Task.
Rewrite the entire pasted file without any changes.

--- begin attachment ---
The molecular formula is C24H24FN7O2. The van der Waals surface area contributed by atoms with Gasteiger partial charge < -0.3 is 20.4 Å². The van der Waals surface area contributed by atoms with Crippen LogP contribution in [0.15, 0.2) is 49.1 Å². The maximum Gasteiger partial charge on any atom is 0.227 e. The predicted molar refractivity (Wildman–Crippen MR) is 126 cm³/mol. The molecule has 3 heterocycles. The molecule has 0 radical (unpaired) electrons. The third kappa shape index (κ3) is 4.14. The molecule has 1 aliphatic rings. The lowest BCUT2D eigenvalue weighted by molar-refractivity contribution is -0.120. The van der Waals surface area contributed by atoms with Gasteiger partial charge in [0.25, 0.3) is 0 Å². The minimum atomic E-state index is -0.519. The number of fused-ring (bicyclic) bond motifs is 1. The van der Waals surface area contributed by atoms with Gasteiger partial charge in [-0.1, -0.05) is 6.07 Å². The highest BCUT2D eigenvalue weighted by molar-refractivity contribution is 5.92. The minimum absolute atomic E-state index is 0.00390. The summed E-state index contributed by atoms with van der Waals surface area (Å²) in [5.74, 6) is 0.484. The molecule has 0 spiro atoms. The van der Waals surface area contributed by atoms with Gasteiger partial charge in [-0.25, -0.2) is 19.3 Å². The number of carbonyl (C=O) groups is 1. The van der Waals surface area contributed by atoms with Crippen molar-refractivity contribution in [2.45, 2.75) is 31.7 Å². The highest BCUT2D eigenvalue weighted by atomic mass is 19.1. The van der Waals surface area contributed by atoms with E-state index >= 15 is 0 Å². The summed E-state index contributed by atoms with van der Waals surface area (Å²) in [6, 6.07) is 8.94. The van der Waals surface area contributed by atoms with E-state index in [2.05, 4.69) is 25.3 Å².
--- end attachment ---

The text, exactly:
The molecular formula is C24H24FN7O2. The van der Waals surface area contributed by atoms with Gasteiger partial charge < -0.3 is 20.4 Å². The van der Waals surface area contributed by atoms with Crippen LogP contribution in [0.15, 0.2) is 49.1 Å². The maximum Gasteiger partial charge on any atom is 0.227 e. The predicted molar refractivity (Wildman–Crippen MR) is 126 cm³/mol. The molecule has 3 heterocycles. The molecule has 0 radical (unpaired) electrons. The third kappa shape index (κ3) is 4.14. The molecule has 1 aliphatic rings. The lowest BCUT2D eigenvalue weighted by molar-refractivity contribution is -0.120. The van der Waals surface area contributed by atoms with Gasteiger partial charge in [0.25, 0.3) is 0 Å². The minimum atomic E-state index is -0.519. The number of fused-ring (bicyclic) bond motifs is 1. The van der Waals surface area contributed by atoms with Gasteiger partial charge in [-0.1, -0.05) is 6.07 Å². The highest BCUT2D eigenvalue weighted by molar-refractivity contribution is 5.92. The minimum absolute atomic E-state index is 0.00390. The summed E-state index contributed by atoms with van der Waals surface area (Å²) in [5.74, 6) is 0.484. The molecule has 0 spiro atoms. The van der Waals surface area contributed by atoms with Gasteiger partial charge in [-0.25, -0.2) is 19.3 Å². The number of carbonyl (C=O) groups is 1. The van der Waals surface area contributed by atoms with Crippen molar-refractivity contribution in [2.45, 2.75) is 31.7 Å². The highest BCUT2D eigenvalue weighted by atomic mass is 19.1. The van der Waals surface area contributed by atoms with E-state index >= 15 is 0 Å². The summed E-state index contributed by atoms with van der Waals surface area (Å²) in [6, 6.07) is 8.94. The van der Waals surface area contributed by atoms with E-state index in [2.05, 4.69) is 25.3 Å².